6. The applicant's wall did not bear any visible cracks or discoloration from rain water. Besides, there is a space of about 1½ metres between the edge of the roof of villa 47 and the subject wall hence putting to doubt the possibility of rain water running from the Defendant's roof to the Applicant's wall or property. Standing at the balcony of the applicant's property, it did not seem plausible that a person could easily access the property from the roof of villa 47. Vertically the villa roof is some two metres below the top of the Applicant's wall and horizontally there is a distance of about 1½ metres between the edge of the roof and the said wall. One would need a ladder to climb over to the Applicant's property.
7. The question whether or not the Defendant had necessary authority to commence works on villa 47 is related to the disputed fact, namely, whether the defendants were merely repairing a roof, and had duly notified the local authority (as stated by the defendants) or secondly, whether the works being undertaken were fresh extensions, which required change of user from a garage to a villa (as alleged by the plaintiff).
8. On the one hand the local council received renovation fees from the Defendants upon the application dated 21st May, 2012 (see annextures SM2 and 3 to replying affidavit). On 28th May, 2012 the said council served the Defendants with a stop order. A letter dated 19th June, 2012 was subsequently issued, clarifying that the receipt of payment was not tantamount to approval (see annexture “A” to the Plaintiff's further application).
9. That being the last communication from the Municipal Council of Malindi, it does seem that the issue of approval for the renovations is unsettled. It is true though as submitted by Mr. Kiarie on behalf of the Defendants that the Plaintiff cannot act as the agent of the Council in this matter. The council has its own mechanism for enforcing such orders including demolitions. The court however should not appear to endorse blatant disobedience of lawful orders.
10. There is yet another pertinent vexed question in this matter relating to a previous similar suit between the same parties namely HCCC 76 OF 2009. In the verifying affidavit of the applicant, the same was said to have been determined through dismissal. That is clearly incorrect and Mr. Osiemo for the Applicant concedes as much in his submissions. He urges that the two suits now be consolidated.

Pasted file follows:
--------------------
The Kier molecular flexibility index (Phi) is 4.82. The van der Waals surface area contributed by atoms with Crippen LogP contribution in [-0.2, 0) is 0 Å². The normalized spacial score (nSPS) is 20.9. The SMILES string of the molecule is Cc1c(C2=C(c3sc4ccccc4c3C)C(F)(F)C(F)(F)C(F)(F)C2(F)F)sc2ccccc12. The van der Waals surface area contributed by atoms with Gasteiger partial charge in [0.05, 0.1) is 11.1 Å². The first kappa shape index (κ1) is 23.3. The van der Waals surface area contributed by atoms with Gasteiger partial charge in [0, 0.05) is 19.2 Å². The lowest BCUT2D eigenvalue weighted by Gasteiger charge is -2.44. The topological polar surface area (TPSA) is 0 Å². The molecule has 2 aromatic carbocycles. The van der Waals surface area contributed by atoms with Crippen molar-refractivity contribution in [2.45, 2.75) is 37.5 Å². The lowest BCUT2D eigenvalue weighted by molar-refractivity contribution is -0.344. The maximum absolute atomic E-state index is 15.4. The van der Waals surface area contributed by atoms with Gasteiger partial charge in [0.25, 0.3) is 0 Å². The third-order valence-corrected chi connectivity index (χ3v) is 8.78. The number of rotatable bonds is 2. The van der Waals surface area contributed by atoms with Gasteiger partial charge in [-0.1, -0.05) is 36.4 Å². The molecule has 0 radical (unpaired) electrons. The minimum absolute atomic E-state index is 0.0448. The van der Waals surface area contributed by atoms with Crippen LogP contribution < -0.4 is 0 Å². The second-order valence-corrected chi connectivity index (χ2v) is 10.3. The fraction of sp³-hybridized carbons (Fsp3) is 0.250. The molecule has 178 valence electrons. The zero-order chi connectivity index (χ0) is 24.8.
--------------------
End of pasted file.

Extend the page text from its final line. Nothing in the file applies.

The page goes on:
11. I have been asked by the Defendant to take these contradictory statements as evidence of material non-disclosure. Indeed I should. The wording of the verifying affidavit is misleading as the material suit is still subsisting. The court would certainly not have entertained this fresh suit if it was aware of the now admitted existing suit. On the face of it the applicants filed a fresh suit in order to take a short cut because their application to enjoin the present defendants in that suit had not been determined. I have already recorded my other reservations to this application but for the above reason alone, I am disinclined to grant the application by the plaintiffs and will dismiss it with costs.
12. However in the interest of justice and for the sake of the rule of law and good order, I will direct that:
1) This suit and HCCC No. 76 of 2009 be consolidated and heard together before the Environment and Land Court.
2) Until and unless the Municipal Council of Malindi grants renovation permission to the defendants, the status quo in respect of Villa 47 should be maintained.
Court clerk – Evans.